Wall Street Drops Amid Pandemic, Afghanistan Worries

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NEW YORK (AP) — Stocks fell in morning trading Monday, amid worries about rising coronavirus infections in the U.S. and around the globe, as well as geopolitical concerns out of Asia.

The S&P 500 index fell 0.5% as of 11:30 a.m. Eastern. The Dow Jones Industrial Average fell 105 points, or 0.3%, to 35,410 and the Nasdaq composite fell 1.1%. The Russell 2000 index of small company stocks was down 0.6%.

Investors shifted money into sectors traditionally considered lower risk, including utilities and companies that make food and personal goods. Technology and communication companies, along with the travel sector and companies providing in-person services had some of the worst losses.

Shares of Tesla fell 5% after the U.S. government announced a formal investigation into the company’s automated driving features, following a series of collisions with parked vehicles.

Data out of China showed the global coronavirus pandemic continues to hurt economies around the world. Chinese industrial production and retail sales both rose last month, but at a far weaker pace than what economists had expected.

China’s economy is suffering from supply chain issues, where manufactured goods that would typically be on their way to foreign markets have either remained unfinished or stuck in shipping containers. The pandemic has made hiring workers harder as well.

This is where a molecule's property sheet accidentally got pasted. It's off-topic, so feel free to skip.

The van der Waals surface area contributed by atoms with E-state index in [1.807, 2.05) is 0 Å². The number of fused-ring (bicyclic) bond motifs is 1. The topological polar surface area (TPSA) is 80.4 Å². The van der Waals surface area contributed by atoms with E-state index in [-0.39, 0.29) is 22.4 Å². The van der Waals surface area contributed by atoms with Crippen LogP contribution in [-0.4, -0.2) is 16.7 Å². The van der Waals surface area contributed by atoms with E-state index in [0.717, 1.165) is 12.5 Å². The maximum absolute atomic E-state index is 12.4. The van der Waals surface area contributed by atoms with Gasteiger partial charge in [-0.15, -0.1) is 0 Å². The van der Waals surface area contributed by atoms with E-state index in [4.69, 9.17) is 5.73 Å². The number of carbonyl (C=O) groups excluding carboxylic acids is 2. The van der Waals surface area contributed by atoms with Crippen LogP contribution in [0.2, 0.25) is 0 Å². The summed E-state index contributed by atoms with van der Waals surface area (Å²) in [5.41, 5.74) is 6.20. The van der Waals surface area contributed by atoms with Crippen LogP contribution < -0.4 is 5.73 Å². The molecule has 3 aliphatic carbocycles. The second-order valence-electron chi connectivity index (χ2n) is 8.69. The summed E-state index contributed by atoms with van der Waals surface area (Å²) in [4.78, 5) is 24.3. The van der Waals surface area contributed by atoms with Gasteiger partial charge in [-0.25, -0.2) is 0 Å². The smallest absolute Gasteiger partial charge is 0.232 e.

The collapse of the Afghanistan government over the weekend was also on investors’ minds. While the economy of Afghanistan is small, the country is located in a delicate part of the world, sandwiched between the economic giants of South and East Asia and the oil-rich Middle East.

Oil prices fell 1.4% and weighed down energy companies. Exxon Mobil fell 1.6%.

Bond yields fell and pulled banks lower. They rely on higher yields to charge more lucrative interest on loans. The yield on the 10-year Treasury fell to 1.25% from 1.29% late Friday. Bank of America fell 1.4%.

Also dampening investors’ optimism was the University of Michigan consumer sentiment index from Friday, which fell to 70.2 from its previous level of 81.2 in July. That was the largest drop in sentiment since April 2020, when the pandemic took its initial grip on the country.

The unexpectedly bad reading was almost entirely due to the spread of the delta variant of the coronavirus, which has caused hospitals to fill up with unvaccinated patients across the U.S.


By AP reporter Damian J. Troise



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